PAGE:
For women who take tamoxifen to treat breast cancer, extending treatment to 10 years significantly improved their chances of surviving the disease and reduced the risk of the cancer coming back, according to a major study reported Wednesday.
The findings, presented at the annual San Antonio Breast Cancer Symposium, apply to women whose cancer is fueled by the hormone estrogen —commonly called estrogen-receptor or ER-positive disease. Under current treatment standards, women typically stop taking the medicine after five years.
Tamoxifen has long been one of the workhorse treatments for hundreds of thousands of women with early-stage breast cancer, and is given after surgery to remove tumors. Survival benefits for a five-year course of tamoxifen—marketed by AstraZeneca as Nolvadex and also available in generic versions—were demonstrated a decade ago. But the drug increases the risk of endometrial or uterine cancer. It wasn't known if continuing treatment beyond five years would further reduce death from breast cancer or if any benefits would be overtaken by the risk of uterine cancer and other side effects.
The new report is based on an analysis of nearly 7,000 women with ER-positive breast cancer who either stopped taking tamoxifen after five years or continued on the drug for a decade. Women were followed for about eight years after treatment stopped. The findings clearly demonstrated the benefit of the long-term strategy, researchers said.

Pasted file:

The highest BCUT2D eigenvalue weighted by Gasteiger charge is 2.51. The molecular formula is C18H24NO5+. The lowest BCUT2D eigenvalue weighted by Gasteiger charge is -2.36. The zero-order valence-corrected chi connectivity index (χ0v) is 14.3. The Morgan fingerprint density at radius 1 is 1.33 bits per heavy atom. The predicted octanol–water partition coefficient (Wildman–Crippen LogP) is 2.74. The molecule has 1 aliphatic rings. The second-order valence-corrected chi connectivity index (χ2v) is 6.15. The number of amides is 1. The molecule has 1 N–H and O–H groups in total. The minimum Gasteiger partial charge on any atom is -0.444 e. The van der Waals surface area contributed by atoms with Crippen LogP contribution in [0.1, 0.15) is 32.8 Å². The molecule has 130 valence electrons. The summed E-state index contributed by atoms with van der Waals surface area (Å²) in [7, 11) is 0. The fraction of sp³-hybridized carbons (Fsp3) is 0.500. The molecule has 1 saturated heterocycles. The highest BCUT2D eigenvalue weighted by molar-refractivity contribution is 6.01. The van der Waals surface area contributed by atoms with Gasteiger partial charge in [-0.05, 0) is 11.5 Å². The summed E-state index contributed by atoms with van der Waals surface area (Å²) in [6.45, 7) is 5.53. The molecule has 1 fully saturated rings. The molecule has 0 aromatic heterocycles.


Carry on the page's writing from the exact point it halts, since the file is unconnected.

While five years of tamoxifen reduced risk of death from breast cancer by about one-third, researchers said the new analysis indicated 10 years on the drug, compared with no tamoxifen, cut the risk of death nearly in half.
Moreover, "the benefits in terms of reducing breast-cancer death was 10 times larger than the risks" from endometrial-cancer death, said Richard Gray, a statistician with the Clinical Trial Service Unit at University of Oxford, U.K., which led the study. Results of the trial, called Atlas, were also published online by The Lancet.
Researchers said that when measured from the beginning of the study, which actually marked the fifth year of treatment for participants, the risk of having breast cancer recur by year 15 was 21.4 percent for those who continued to take tamoxifen, compared with 25.1 percent for those who stopped taking the medicine.
The death rate by year 15 from breast cancer was 12.2 percent in those who continued to take tamoxifen compared with 15 percent for those who stopped after five years. Researchers said most of the benefit was seen in the second decade of the followup—after all patients had stopped taking tamoxifen.